The benefits of weighted blankets are being studies in ongoing research. They’re being evaluated as a way to provide calming relief for chemotherapy patients, people on the Asperger spectrum, and people living with sleep or anxiety disorders.
Weighted blankets are sometimes used in occupational therapy and health settings or by neurodiverse people who have described them as physically soothing and mentally calming. One small study indicated that 78% of patients in an inpatient mental health sample expressed a preference for using a weighted blanket as a calming tool.
How to use a weighted blanket
There are no clear and widespread professional guidelines for the best way to use a weighted blanket. But a common assertion is that people like a blanket that’s approximately 10% of body weight. So, if you weigh 180 pounds, try using an 18-20 pound blanket.
For those interested in using weighted blankets for sensory integration and occupational health purposes, guidelines such as Sensoryproject.org are available. Check these out and discuss them with your healthcare provider.
Getting the most out of it
Like all new health habits, you may want to approach this one with care. Experiment with what weight feels best for you, as well as ease into use. For instance, you can start by using the weighted blanket on your legs only for a few days before trying it on your whole body.
There are also items like weighted vests and weighted lap pads, which can help people calm down and stay focused. For example, some people use a weighted lap pad to promote focus and calm while sitting in a classroom or working at a computer.
Our 5 favorite weighted blankets
Looking for the best anxiety blanket for adults? Here are 5 of our favorite products and providers.
One of the most popular options, also stocking weighted bathrobes and sleep masks.
The consistent winner in terms of weighted blanket reviews, offering eco-friendly chunky knits.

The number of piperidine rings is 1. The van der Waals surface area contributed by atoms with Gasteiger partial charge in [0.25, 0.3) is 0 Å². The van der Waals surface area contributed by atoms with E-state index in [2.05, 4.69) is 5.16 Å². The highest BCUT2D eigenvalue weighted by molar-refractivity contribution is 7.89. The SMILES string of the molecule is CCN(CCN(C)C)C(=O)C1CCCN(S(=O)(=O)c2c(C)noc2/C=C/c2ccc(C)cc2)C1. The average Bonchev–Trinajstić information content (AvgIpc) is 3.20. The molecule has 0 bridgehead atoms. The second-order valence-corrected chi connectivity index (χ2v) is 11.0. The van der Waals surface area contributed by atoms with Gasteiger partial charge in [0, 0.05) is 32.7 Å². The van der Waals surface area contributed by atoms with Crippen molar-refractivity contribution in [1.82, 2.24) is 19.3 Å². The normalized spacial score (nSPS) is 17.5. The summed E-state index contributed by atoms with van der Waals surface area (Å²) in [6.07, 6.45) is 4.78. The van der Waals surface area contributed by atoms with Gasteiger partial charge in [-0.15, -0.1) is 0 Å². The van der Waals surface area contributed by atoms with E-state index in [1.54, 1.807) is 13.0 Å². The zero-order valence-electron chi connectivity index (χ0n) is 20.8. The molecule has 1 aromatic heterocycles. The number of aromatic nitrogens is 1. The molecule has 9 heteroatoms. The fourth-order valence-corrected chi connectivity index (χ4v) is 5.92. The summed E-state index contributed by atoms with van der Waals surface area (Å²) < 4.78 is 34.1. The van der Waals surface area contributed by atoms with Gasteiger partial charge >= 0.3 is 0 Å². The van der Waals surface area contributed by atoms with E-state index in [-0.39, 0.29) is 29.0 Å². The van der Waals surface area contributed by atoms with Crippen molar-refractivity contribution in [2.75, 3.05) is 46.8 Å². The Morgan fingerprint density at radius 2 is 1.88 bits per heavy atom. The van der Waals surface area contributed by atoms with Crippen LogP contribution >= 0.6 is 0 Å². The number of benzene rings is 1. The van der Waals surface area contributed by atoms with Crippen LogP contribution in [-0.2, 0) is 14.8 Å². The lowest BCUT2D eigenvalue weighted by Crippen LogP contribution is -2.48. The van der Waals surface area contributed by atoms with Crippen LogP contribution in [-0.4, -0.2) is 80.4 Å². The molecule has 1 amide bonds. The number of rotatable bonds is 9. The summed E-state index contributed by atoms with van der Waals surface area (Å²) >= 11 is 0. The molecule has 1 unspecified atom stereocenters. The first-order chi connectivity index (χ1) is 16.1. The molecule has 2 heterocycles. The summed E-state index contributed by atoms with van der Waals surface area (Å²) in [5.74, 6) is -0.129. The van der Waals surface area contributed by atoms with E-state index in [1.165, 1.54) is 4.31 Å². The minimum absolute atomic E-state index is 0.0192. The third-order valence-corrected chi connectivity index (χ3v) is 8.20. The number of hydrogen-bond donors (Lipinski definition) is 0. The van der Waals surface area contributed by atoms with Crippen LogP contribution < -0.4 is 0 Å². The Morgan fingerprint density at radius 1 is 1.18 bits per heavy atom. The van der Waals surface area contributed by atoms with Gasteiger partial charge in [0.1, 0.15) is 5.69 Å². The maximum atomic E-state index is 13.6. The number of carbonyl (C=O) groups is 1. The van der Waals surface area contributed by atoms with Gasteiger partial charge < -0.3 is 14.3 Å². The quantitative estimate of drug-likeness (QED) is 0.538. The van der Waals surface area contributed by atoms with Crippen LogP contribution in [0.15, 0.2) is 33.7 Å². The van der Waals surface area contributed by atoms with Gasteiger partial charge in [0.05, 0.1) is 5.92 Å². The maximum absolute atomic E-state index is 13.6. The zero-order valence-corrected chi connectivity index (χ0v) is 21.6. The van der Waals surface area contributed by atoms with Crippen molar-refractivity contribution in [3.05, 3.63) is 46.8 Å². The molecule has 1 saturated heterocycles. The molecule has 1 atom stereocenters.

They offer weighted blankets with cooling options, in case you experience night sweats.
Another cozy and eco-friendly option, with both weighted blankets and comforters, as well as options for kids.
For the softest and coziest experience option, this blanket is made of 300TC cotton and filled with glass beads.
If you’re looking for sensory integration products for kids, check out the weighted vests at Fun and Function.
- Weighted blankets are heavy blankets for anxiety that create a soothing and calming pressure when laid across the body.
- DTP (deep touch pressure) may lower cortisol levels and relax the body, one reason why weighted blankets work.
- To find the best weighted blanket for anxiety, consider how much pressure you want—most opt for a blanket that’s approximately 10% of your body weight.
- Ackereley et al. (2015). Positive Effects of a Weighted Blanket on Insomnia.
- Chen et al. (2013). Physiological Effects of Deep Touch Pressure on Anxiety Alleviation: The Weighted Blanket Approach. https://www.researchgate.net/publication/286206556_Physiological_Effects_of_Deep_Touch_Pressure_on_Anxiety_Alleviation_The_Weighted_Blanket_Approach
- Ekholm et al. (2020). A randomized controlled study of weighted chain blankets for insomnia in psychiatric disorders. https://jcsm.aasm.org/doi/full/10.5664/jcsm.8636
- Eron et al. (2020). Weighted Blanket Use: A Systematic Review. https://pubmed.ncbi.nlm.nih.gov/32204779/
- Mullen et al. (2008). Exploring the Safety and Therapeutic Effects of Deep Pressure Stimulation Using a Weighted Blanket. Occupational Therapy in Mental Health. https://www.tandfonline.com/doi/abs/10.1300/J004v24n01_05?journalCode=womh20
- SleepFoundation.org (2021). Best Weighted Blankets of 2021. https://www.sleepfoundation.org/best-weighted-blankets
- Vinson et al. Weighted blankets: anxiety reduction in adult patients receiving chemotherapy. https://pubmed.ncbi.nlm.nih.gov/32678376/